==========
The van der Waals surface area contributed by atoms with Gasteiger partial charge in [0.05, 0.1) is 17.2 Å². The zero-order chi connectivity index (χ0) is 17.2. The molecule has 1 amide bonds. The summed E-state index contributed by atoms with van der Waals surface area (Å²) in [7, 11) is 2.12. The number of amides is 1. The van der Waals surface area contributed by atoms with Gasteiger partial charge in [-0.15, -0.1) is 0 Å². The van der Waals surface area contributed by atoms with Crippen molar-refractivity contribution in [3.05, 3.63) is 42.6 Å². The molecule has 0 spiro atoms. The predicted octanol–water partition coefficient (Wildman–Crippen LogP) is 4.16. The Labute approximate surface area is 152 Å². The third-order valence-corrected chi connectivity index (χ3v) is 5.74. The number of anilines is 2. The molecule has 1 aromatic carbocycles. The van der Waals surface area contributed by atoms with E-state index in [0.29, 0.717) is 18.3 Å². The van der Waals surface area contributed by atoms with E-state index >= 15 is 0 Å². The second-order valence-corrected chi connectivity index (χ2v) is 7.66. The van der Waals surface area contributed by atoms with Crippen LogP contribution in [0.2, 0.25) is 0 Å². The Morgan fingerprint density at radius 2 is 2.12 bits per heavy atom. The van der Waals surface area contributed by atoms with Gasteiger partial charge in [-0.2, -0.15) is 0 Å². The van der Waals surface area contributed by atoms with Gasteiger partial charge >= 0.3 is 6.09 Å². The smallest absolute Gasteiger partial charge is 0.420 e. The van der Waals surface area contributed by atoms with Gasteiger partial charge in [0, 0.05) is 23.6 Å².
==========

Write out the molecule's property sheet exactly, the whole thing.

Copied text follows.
The van der Waals surface area contributed by atoms with Gasteiger partial charge in [0.05, 0.1) is 17.2 Å². The zero-order chi connectivity index (χ0) is 17.2. The molecule has 1 amide bonds. The summed E-state index contributed by atoms with van der Waals surface area (Å²) in [7, 11) is 2.12. The number of amides is 1. The van der Waals surface area contributed by atoms with Gasteiger partial charge in [-0.15, -0.1) is 0 Å². The van der Waals surface area contributed by atoms with Crippen molar-refractivity contribution in [3.05, 3.63) is 42.6 Å². The molecule has 0 spiro atoms. The predicted octanol–water partition coefficient (Wildman–Crippen LogP) is 4.16. The Labute approximate surface area is 152 Å². The third-order valence-corrected chi connectivity index (χ3v) is 5.74. The number of anilines is 2. The molecule has 1 aromatic carbocycles. The van der Waals surface area contributed by atoms with E-state index in [0.29, 0.717) is 18.3 Å². The van der Waals surface area contributed by atoms with E-state index >= 15 is 0 Å². The second-order valence-corrected chi connectivity index (χ2v) is 7.66. The van der Waals surface area contributed by atoms with Crippen LogP contribution in [0.2, 0.25) is 0 Å². The Morgan fingerprint density at radius 2 is 2.12 bits per heavy atom. The van der Waals surface area contributed by atoms with Gasteiger partial charge in [-0.2, -0.15) is 0 Å². The van der Waals surface area contributed by atoms with Gasteiger partial charge >= 0.3 is 6.09 Å². The smallest absolute Gasteiger partial charge is 0.420 e. The van der Waals surface area contributed by atoms with Gasteiger partial charge in [0, 0.05) is 23.6 Å².